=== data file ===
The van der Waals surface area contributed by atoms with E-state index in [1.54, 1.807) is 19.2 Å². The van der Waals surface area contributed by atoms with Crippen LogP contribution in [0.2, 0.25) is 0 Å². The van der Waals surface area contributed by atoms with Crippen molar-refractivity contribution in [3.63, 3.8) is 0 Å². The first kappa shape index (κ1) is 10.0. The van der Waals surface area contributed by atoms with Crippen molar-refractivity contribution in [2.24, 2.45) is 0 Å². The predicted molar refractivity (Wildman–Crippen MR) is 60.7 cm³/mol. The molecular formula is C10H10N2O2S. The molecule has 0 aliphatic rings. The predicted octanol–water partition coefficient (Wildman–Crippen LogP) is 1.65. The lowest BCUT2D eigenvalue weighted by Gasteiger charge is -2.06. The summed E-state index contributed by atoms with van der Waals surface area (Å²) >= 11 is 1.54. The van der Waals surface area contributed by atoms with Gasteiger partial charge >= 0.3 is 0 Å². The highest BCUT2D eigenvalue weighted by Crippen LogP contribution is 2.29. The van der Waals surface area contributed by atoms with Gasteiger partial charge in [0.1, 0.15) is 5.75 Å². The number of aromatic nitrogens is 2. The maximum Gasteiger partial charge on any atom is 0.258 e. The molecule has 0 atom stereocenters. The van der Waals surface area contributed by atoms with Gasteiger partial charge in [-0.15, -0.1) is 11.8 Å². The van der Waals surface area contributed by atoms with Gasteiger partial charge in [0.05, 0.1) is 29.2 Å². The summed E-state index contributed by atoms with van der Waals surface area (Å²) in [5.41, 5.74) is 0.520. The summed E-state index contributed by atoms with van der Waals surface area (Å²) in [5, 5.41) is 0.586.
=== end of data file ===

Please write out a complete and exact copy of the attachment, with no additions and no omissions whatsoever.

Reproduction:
The van der Waals surface area contributed by atoms with E-state index in [1.54, 1.807) is 19.2 Å². The van der Waals surface area contributed by atoms with Crippen LogP contribution in [0.2, 0.25) is 0 Å². The van der Waals surface area contributed by atoms with Crippen molar-refractivity contribution in [3.63, 3.8) is 0 Å². The first kappa shape index (κ1) is 10.0. The van der Waals surface area contributed by atoms with Crippen molar-refractivity contribution in [2.24, 2.45) is 0 Å². The predicted molar refractivity (Wildman–Crippen MR) is 60.7 cm³/mol. The molecular formula is C10H10N2O2S. The molecule has 0 aliphatic rings. The predicted octanol–water partition coefficient (Wildman–Crippen LogP) is 1.65. The lowest BCUT2D eigenvalue weighted by Gasteiger charge is -2.06. The summed E-state index contributed by atoms with van der Waals surface area (Å²) >= 11 is 1.54. The van der Waals surface area contributed by atoms with Gasteiger partial charge >= 0.3 is 0 Å². The highest BCUT2D eigenvalue weighted by Crippen LogP contribution is 2.29. The van der Waals surface area contributed by atoms with Gasteiger partial charge in [0.1, 0.15) is 5.75 Å². The number of aromatic nitrogens is 2. The maximum Gasteiger partial charge on any atom is 0.258 e. The molecule has 0 atom stereocenters. The van der Waals surface area contributed by atoms with Gasteiger partial charge in [-0.15, -0.1) is 11.8 Å². The van der Waals surface area contributed by atoms with Gasteiger partial charge in [0.05, 0.1) is 29.2 Å². The summed E-state index contributed by atoms with van der Waals surface area (Å²) in [5.41, 5.74) is 0.520. The summed E-state index contributed by atoms with van der Waals surface area (Å²) in [5, 5.41) is 0.586.